I’ve never lived in a desirable neighbourhood. That is, a neighbourhood my friends and peers would choose for themselves. Growing up in a city where my concept of neighbourhood was where your house was, where you likely went to school, and what word you looked for on the bus marquee, I never saw it as a reflection of my parents’ values, aspirations, or taste beyond a decent house and convenience to amenities like groceries and schools. (I am aware of my naiveté.) You travel to different parts of the city to get what you need if it wasn’t within a few blocks, no big deal. Life is in your city, not your neighbourhood. So as an adult, I’ve almost wholly looked to make a home in places where I could get the most from that close to me, the most convenience, the most ease for my daily activities—work, transit, groceries, exercise. The one exception was when I first moved to New York and found an apartment that was more cache than common sense for my routine. Lo and behold, the story ends with my asshole landlord raising the rent astronomically. It was then when I could fully articulate what I want from my neighbourhood, especially in a city like this where it can become your everything. What I found landed me on the Upper West Side, a place that often gets silence when I tell others where I live, or for those who know, prompts the question, “Do you still like living on the Upper West?” I’ll keep my justifications to myself, but yes, I do.
I will never promote the dining of my neighbourhood as being destination-worthy, but I do understand its function and why, despite high prices and a lack of creativity in the menus, establishments are always full. They do what every other restaurant does in this city without the addition of interlopers: they feed the neighbourhood. And in mine, that means lots of folks with enough disposable income to go out or order in most nights of the week (but again, maybe that’s everywhere). So, I assume it only serves them best to be consistent and good enough. Salmon for the mom, a steak for the dad, and pasta for the kidlets. Pub fare for the young finance guys. Just-hot-enough Thai for the retired ladies’ book club. An endless number of places that could serve as the setting for one of Jerry’s, Elaine’s, or George’s problematic dates. Sweeping generalizations, I know, but this is what I see as I walk past and wonder, who eats there? I’m being unfair because in amongst the good enough, there is good. It’s just not highly promoted across the city because there is no need (and because the Upper’s can be so uncool in the eyes of those who reside in the Lower’s). Their seats are filled nightly with those who live close by. The fact that those seats can be easily filled without lines of bloggers or tourists builds trust and loyalty with those who will return after, or without, the Instagram photo.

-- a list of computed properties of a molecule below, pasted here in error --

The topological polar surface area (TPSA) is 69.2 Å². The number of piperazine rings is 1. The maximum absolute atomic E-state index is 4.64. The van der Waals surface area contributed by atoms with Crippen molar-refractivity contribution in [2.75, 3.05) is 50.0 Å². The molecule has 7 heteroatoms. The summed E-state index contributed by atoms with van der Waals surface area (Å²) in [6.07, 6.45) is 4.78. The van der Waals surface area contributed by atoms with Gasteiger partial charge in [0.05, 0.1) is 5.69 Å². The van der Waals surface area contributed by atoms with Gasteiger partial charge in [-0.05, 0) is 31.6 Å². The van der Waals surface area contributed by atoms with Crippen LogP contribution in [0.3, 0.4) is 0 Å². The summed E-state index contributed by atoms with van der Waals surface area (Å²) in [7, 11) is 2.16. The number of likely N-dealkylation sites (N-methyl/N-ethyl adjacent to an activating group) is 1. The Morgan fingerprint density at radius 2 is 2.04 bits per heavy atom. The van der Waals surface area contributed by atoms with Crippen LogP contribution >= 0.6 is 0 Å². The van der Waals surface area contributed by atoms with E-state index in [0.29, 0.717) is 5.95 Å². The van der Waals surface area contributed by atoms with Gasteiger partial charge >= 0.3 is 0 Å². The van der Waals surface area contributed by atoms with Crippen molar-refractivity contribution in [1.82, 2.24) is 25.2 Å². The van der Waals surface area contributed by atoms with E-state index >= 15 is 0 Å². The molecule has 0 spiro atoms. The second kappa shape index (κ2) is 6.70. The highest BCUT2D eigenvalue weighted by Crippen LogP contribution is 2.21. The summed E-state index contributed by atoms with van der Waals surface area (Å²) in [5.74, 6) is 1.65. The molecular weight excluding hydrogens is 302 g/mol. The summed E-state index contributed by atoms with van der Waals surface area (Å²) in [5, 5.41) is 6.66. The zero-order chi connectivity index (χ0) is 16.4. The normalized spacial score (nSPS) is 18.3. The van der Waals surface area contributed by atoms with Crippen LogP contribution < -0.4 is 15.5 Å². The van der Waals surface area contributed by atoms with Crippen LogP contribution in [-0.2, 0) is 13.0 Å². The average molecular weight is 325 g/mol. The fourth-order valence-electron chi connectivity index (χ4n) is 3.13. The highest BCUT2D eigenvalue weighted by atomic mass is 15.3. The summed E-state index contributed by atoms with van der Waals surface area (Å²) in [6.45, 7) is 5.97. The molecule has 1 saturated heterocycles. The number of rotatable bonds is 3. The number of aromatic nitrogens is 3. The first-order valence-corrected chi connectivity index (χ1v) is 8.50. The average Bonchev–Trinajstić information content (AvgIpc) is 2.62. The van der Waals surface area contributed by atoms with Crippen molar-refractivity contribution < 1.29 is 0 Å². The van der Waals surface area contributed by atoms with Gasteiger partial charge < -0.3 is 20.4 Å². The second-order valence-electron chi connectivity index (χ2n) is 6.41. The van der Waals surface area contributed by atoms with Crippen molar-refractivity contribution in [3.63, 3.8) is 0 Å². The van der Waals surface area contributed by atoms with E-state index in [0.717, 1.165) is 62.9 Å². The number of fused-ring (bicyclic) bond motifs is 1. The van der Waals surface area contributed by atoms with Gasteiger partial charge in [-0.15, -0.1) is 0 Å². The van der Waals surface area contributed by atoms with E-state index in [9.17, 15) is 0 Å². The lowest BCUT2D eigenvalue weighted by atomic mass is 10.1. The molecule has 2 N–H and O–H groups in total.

While a little more moneyed and conservative than the Upper West, the Upper East Side has presented me with similar experiences. Lots of good enough, unspectacular meals with some legitimately good places that I should try to get to again, but don’t. Unless there’s a reason beyond eating. I embrace a forced hand, and so when dinner was required before a talk at the 92nd St YMCA, I returned to a pizza place that some friends and I had enjoyed previously when on the UES for an event, San Matteo.
I don’t think you have to be Italian to make good pizza, but for what it’s worth, San Matteo is a small, Italian-run Neapolitan pizza restaurant that fulfills my chewy, charred-crust cravings very nicely. The tight room is simply adorned and could easily be a cozy spot on an Italian city side street. The list of pizzas, panuozzos (pizza dough sandwiches), and calzones is long despite the tiny workspace that fronts the wood-burning oven, but each one seems rooted in traditional Italian ingredients and flavour profiles. Lucky for me, I arrived while happy hour was still on—to be appreciated given that it’s not really a bar—and I took advantage of the $5 deal.
My calzone of choice was the Ripieno, with tomato sauce, homemade mozzarella, salami, buffalo ricotta, and prosciutto cotto. The tomato sauce adorned the top, preventing it from getting dry but also serving as a dip for the perimeter. Ripping those crusts off and sinking my teeth into the chewy dough was immensely satisfying. The flavour of the dough does not touch some of the better known and simply better Neapolitan pizza places in the city, but it is better than good enough. The thick edges were unbalanced by thinner dough around the filling, resulting in a soupy, fork-and-knife required middle. But I think, in fact, that makes it “authentically” Neapolitan. I prefer not to use utensils with such a dish, but given that I used them to eat a mess of creamy cheeses and salty meats, I can deal. Very well.